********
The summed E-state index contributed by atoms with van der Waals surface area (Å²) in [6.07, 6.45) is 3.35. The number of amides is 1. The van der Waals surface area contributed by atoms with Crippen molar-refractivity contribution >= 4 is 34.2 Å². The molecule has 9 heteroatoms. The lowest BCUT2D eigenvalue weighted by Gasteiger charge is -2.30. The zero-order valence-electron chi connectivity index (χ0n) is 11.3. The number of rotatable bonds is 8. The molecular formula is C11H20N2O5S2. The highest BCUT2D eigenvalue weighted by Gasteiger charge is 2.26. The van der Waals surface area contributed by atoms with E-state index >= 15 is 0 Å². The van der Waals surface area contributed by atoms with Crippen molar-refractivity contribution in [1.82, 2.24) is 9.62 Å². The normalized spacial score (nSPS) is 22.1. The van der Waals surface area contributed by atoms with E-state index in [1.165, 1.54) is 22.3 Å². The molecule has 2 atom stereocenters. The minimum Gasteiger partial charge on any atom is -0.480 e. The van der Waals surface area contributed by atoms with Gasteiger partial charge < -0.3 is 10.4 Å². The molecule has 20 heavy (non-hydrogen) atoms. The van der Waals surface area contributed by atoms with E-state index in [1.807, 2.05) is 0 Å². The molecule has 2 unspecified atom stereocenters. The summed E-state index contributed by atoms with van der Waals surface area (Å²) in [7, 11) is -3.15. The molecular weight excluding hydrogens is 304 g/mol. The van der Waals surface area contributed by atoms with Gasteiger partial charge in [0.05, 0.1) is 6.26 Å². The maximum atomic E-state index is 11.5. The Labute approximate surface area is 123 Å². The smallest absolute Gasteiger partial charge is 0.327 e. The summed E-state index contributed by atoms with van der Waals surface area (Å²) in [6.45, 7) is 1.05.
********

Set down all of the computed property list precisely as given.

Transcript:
The summed E-state index contributed by atoms with van der Waals surface area (Å²) in [6.07, 6.45) is 3.35. The number of amides is 1. The van der Waals surface area contributed by atoms with Crippen molar-refractivity contribution >= 4 is 34.2 Å². The molecule has 9 heteroatoms. The lowest BCUT2D eigenvalue weighted by Gasteiger charge is -2.30. The zero-order valence-electron chi connectivity index (χ0n) is 11.3. The number of rotatable bonds is 8. The molecular formula is C11H20N2O5S2. The highest BCUT2D eigenvalue weighted by Gasteiger charge is 2.26. The van der Waals surface area contributed by atoms with E-state index >= 15 is 0 Å². The van der Waals surface area contributed by atoms with Crippen molar-refractivity contribution in [1.82, 2.24) is 9.62 Å². The normalized spacial score (nSPS) is 22.1. The van der Waals surface area contributed by atoms with E-state index in [1.165, 1.54) is 22.3 Å². The molecule has 2 atom stereocenters. The minimum Gasteiger partial charge on any atom is -0.480 e. The van der Waals surface area contributed by atoms with Gasteiger partial charge < -0.3 is 10.4 Å². The molecule has 20 heavy (non-hydrogen) atoms. The van der Waals surface area contributed by atoms with E-state index in [1.807, 2.05) is 0 Å². The molecule has 2 unspecified atom stereocenters. The summed E-state index contributed by atoms with van der Waals surface area (Å²) in [7, 11) is -3.15. The molecular weight excluding hydrogens is 304 g/mol. The van der Waals surface area contributed by atoms with Gasteiger partial charge in [0.05, 0.1) is 6.26 Å². The maximum atomic E-state index is 11.5. The Labute approximate surface area is 123 Å². The smallest absolute Gasteiger partial charge is 0.327 e. The summed E-state index contributed by atoms with van der Waals surface area (Å²) in [6.45, 7) is 1.05.